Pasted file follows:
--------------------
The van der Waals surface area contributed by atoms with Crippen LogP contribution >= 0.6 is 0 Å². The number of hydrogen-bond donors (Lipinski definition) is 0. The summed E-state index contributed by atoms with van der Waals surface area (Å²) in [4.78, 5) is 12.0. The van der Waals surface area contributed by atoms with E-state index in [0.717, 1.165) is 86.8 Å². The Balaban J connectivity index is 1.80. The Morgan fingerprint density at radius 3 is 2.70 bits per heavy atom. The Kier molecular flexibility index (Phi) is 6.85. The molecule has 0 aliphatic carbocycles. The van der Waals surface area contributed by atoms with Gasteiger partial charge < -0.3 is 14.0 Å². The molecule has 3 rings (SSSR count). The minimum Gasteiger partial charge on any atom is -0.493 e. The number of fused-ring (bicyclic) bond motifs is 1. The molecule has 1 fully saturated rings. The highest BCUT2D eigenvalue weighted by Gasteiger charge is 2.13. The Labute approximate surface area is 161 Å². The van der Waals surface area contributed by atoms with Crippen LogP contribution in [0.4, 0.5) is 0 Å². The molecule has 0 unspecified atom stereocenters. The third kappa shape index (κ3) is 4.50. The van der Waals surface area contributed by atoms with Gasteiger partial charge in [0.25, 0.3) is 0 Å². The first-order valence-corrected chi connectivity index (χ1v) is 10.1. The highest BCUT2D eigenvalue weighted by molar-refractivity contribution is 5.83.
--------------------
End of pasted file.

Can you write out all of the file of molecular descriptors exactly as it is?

The van der Waals surface area contributed by atoms with Crippen LogP contribution >= 0.6 is 0 Å². The number of hydrogen-bond donors (Lipinski definition) is 0. The summed E-state index contributed by atoms with van der Waals surface area (Å²) in [4.78, 5) is 12.0. The van der Waals surface area contributed by atoms with E-state index in [0.717, 1.165) is 86.8 Å². The Balaban J connectivity index is 1.80. The Morgan fingerprint density at radius 3 is 2.70 bits per heavy atom. The Kier molecular flexibility index (Phi) is 6.85. The molecule has 0 aliphatic carbocycles. The van der Waals surface area contributed by atoms with Gasteiger partial charge < -0.3 is 14.0 Å². The molecule has 3 rings (SSSR count). The minimum Gasteiger partial charge on any atom is -0.493 e. The number of fused-ring (bicyclic) bond motifs is 1. The molecule has 1 fully saturated rings. The highest BCUT2D eigenvalue weighted by Gasteiger charge is 2.13. The Labute approximate surface area is 161 Å². The van der Waals surface area contributed by atoms with Crippen LogP contribution in [0.4, 0.5) is 0 Å². The molecule has 0 unspecified atom stereocenters. The third kappa shape index (κ3) is 4.50. The van der Waals surface area contributed by atoms with Gasteiger partial charge in [0.25, 0.3) is 0 Å². The first-order valence-corrected chi connectivity index (χ1v) is 10.1. The highest BCUT2D eigenvalue weighted by molar-refractivity contribution is 5.83.